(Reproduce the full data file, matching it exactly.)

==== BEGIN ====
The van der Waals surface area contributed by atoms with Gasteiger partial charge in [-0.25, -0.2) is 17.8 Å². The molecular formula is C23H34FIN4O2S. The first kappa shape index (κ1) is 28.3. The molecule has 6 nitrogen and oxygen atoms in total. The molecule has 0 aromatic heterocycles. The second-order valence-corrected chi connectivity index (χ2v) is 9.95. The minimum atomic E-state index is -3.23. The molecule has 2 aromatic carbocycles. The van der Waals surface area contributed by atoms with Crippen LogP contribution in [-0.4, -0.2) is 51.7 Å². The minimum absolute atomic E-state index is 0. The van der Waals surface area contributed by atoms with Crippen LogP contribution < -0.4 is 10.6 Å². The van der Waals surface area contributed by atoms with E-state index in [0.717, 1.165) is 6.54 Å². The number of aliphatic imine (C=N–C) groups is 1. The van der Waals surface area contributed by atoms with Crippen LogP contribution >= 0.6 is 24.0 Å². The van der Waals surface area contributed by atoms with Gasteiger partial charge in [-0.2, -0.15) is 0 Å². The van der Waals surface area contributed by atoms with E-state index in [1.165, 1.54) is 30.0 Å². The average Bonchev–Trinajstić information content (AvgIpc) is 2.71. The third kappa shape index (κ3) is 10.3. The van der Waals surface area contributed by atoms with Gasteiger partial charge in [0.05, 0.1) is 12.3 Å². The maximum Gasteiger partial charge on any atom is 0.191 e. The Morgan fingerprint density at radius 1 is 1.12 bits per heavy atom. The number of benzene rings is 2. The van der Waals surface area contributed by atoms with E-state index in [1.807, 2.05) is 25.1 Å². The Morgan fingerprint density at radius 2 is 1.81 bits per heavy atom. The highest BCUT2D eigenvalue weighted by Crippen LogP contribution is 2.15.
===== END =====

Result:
The van der Waals surface area contributed by atoms with Gasteiger partial charge in [-0.25, -0.2) is 17.8 Å². The molecular formula is C23H34FIN4O2S. The first kappa shape index (κ1) is 28.3. The molecule has 6 nitrogen and oxygen atoms in total. The molecule has 0 aromatic heterocycles. The second-order valence-corrected chi connectivity index (χ2v) is 9.95. The minimum atomic E-state index is -3.23. The molecule has 2 aromatic carbocycles. The van der Waals surface area contributed by atoms with Crippen LogP contribution in [-0.4, -0.2) is 51.7 Å². The minimum absolute atomic E-state index is 0. The van der Waals surface area contributed by atoms with Crippen LogP contribution < -0.4 is 10.6 Å². The van der Waals surface area contributed by atoms with E-state index in [0.717, 1.165) is 6.54 Å². The number of aliphatic imine (C=N–C) groups is 1. The van der Waals surface area contributed by atoms with Crippen LogP contribution >= 0.6 is 24.0 Å². The van der Waals surface area contributed by atoms with Gasteiger partial charge in [-0.2, -0.15) is 0 Å². The van der Waals surface area contributed by atoms with E-state index in [1.165, 1.54) is 30.0 Å². The average Bonchev–Trinajstić information content (AvgIpc) is 2.71. The third kappa shape index (κ3) is 10.3. The van der Waals surface area contributed by atoms with Gasteiger partial charge in [0.05, 0.1) is 12.3 Å². The maximum Gasteiger partial charge on any atom is 0.191 e. The Morgan fingerprint density at radius 1 is 1.12 bits per heavy atom. The number of benzene rings is 2. The van der Waals surface area contributed by atoms with E-state index in [1.807, 2.05) is 25.1 Å². The Morgan fingerprint density at radius 2 is 1.81 bits per heavy atom. The highest BCUT2D eigenvalue weighted by Crippen LogP contribution is 2.15.